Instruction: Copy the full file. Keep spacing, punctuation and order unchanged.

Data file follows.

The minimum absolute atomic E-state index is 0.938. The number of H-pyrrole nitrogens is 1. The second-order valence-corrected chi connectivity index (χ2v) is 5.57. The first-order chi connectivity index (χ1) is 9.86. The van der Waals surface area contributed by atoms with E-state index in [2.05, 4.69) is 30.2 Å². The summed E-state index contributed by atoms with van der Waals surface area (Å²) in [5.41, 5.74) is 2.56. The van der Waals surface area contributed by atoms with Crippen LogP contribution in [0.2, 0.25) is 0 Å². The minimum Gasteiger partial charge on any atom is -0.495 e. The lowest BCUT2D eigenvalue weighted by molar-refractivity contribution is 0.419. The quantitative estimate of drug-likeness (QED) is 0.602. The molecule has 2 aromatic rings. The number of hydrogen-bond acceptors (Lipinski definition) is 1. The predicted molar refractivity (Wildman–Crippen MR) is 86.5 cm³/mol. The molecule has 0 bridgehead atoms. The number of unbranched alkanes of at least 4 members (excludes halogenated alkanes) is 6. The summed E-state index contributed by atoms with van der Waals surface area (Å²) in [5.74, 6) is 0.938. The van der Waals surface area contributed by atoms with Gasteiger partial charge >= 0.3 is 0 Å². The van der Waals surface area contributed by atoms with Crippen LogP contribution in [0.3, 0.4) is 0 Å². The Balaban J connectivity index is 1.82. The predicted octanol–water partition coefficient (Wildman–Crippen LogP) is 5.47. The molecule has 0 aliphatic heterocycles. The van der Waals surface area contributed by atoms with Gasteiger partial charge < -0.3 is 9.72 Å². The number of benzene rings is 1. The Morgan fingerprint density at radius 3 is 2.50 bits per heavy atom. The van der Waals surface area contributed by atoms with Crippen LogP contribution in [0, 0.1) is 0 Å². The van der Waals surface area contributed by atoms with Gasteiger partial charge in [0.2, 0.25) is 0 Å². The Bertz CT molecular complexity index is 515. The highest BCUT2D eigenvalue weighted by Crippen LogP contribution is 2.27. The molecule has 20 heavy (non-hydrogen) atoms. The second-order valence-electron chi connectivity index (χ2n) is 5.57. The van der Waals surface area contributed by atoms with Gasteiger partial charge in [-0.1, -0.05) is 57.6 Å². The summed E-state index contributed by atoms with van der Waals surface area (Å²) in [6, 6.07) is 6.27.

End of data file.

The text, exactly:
The minimum absolute atomic E-state index is 0.938. The number of H-pyrrole nitrogens is 1. The second-order valence-corrected chi connectivity index (χ2v) is 5.57. The first-order chi connectivity index (χ1) is 9.86. The van der Waals surface area contributed by atoms with E-state index in [2.05, 4.69) is 30.2 Å². The summed E-state index contributed by atoms with van der Waals surface area (Å²) in [5.41, 5.74) is 2.56. The van der Waals surface area contributed by atoms with Crippen LogP contribution in [0.2, 0.25) is 0 Å². The minimum Gasteiger partial charge on any atom is -0.495 e. The lowest BCUT2D eigenvalue weighted by molar-refractivity contribution is 0.419. The quantitative estimate of drug-likeness (QED) is 0.602. The molecule has 2 aromatic rings. The number of hydrogen-bond acceptors (Lipinski definition) is 1. The predicted molar refractivity (Wildman–Crippen MR) is 86.5 cm³/mol. The molecule has 0 bridgehead atoms. The number of unbranched alkanes of at least 4 members (excludes halogenated alkanes) is 6. The summed E-state index contributed by atoms with van der Waals surface area (Å²) in [5.74, 6) is 0.938. The van der Waals surface area contributed by atoms with Gasteiger partial charge >= 0.3 is 0 Å². The van der Waals surface area contributed by atoms with Crippen LogP contribution in [0.3, 0.4) is 0 Å². The Balaban J connectivity index is 1.82. The predicted octanol–water partition coefficient (Wildman–Crippen LogP) is 5.47. The molecule has 0 aliphatic heterocycles. The van der Waals surface area contributed by atoms with Gasteiger partial charge < -0.3 is 9.72 Å². The number of benzene rings is 1. The Morgan fingerprint density at radius 3 is 2.50 bits per heavy atom. The van der Waals surface area contributed by atoms with Crippen LogP contribution in [0, 0.1) is 0 Å². The van der Waals surface area contributed by atoms with Gasteiger partial charge in [0.2, 0.25) is 0 Å². The Bertz CT molecular complexity index is 515. The highest BCUT2D eigenvalue weighted by Crippen LogP contribution is 2.27. The molecule has 20 heavy (non-hydrogen) atoms. The second-order valence-electron chi connectivity index (χ2n) is 5.57. The van der Waals surface area contributed by atoms with Gasteiger partial charge in [-0.1, -0.05) is 57.6 Å². The summed E-state index contributed by atoms with van der Waals surface area (Å²) in [6, 6.07) is 6.27.